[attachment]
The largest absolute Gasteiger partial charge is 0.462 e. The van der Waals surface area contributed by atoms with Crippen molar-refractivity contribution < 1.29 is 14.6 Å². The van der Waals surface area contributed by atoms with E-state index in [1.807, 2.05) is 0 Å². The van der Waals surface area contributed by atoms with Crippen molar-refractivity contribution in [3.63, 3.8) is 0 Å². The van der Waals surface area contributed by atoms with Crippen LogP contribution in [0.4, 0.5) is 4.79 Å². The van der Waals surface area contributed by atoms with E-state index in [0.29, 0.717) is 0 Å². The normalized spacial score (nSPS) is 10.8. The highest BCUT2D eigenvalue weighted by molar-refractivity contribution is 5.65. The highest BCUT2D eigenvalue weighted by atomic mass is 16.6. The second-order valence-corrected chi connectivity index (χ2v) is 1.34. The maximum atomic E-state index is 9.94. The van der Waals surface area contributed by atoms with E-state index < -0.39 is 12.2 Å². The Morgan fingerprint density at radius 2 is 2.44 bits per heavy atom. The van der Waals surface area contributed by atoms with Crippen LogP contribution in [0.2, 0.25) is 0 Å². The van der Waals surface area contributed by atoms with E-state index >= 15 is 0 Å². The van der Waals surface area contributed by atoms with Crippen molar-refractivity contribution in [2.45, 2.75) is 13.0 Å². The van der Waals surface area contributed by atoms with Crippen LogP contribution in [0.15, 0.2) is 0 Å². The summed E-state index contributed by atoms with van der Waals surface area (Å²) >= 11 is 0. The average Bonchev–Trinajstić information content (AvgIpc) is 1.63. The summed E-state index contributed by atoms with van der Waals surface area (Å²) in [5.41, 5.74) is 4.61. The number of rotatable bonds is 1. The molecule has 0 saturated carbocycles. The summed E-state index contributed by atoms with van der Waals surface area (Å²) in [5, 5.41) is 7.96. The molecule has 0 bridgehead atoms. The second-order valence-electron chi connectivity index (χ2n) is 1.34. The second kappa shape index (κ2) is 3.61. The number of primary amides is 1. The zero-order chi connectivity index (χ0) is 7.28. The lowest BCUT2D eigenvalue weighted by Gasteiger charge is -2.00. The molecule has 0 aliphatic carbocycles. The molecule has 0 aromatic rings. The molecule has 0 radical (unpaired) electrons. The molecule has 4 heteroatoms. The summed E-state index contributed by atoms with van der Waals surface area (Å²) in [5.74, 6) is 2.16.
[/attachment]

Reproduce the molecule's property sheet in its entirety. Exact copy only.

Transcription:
The largest absolute Gasteiger partial charge is 0.462 e. The van der Waals surface area contributed by atoms with Crippen molar-refractivity contribution < 1.29 is 14.6 Å². The van der Waals surface area contributed by atoms with E-state index in [1.807, 2.05) is 0 Å². The van der Waals surface area contributed by atoms with Crippen molar-refractivity contribution in [3.63, 3.8) is 0 Å². The van der Waals surface area contributed by atoms with Crippen LogP contribution in [0.4, 0.5) is 4.79 Å². The van der Waals surface area contributed by atoms with E-state index in [0.29, 0.717) is 0 Å². The normalized spacial score (nSPS) is 10.8. The highest BCUT2D eigenvalue weighted by molar-refractivity contribution is 5.65. The highest BCUT2D eigenvalue weighted by atomic mass is 16.6. The second-order valence-corrected chi connectivity index (χ2v) is 1.34. The maximum atomic E-state index is 9.94. The van der Waals surface area contributed by atoms with E-state index < -0.39 is 12.2 Å². The Morgan fingerprint density at radius 2 is 2.44 bits per heavy atom. The van der Waals surface area contributed by atoms with Crippen LogP contribution in [0.2, 0.25) is 0 Å². The van der Waals surface area contributed by atoms with E-state index >= 15 is 0 Å². The van der Waals surface area contributed by atoms with Crippen molar-refractivity contribution in [2.45, 2.75) is 13.0 Å². The van der Waals surface area contributed by atoms with Crippen LogP contribution in [0.15, 0.2) is 0 Å². The summed E-state index contributed by atoms with van der Waals surface area (Å²) >= 11 is 0. The average Bonchev–Trinajstić information content (AvgIpc) is 1.63. The summed E-state index contributed by atoms with van der Waals surface area (Å²) in [5.41, 5.74) is 4.61. The number of rotatable bonds is 1. The molecule has 0 saturated carbocycles. The summed E-state index contributed by atoms with van der Waals surface area (Å²) in [5, 5.41) is 7.96. The molecule has 0 bridgehead atoms. The second-order valence-electron chi connectivity index (χ2n) is 1.34. The second kappa shape index (κ2) is 3.61. The number of primary amides is 1. The zero-order chi connectivity index (χ0) is 7.28. The lowest BCUT2D eigenvalue weighted by Gasteiger charge is -2.00. The molecule has 0 aliphatic carbocycles. The molecule has 0 aromatic rings. The molecule has 0 radical (unpaired) electrons. The molecule has 4 heteroatoms. The summed E-state index contributed by atoms with van der Waals surface area (Å²) in [5.74, 6) is 2.16.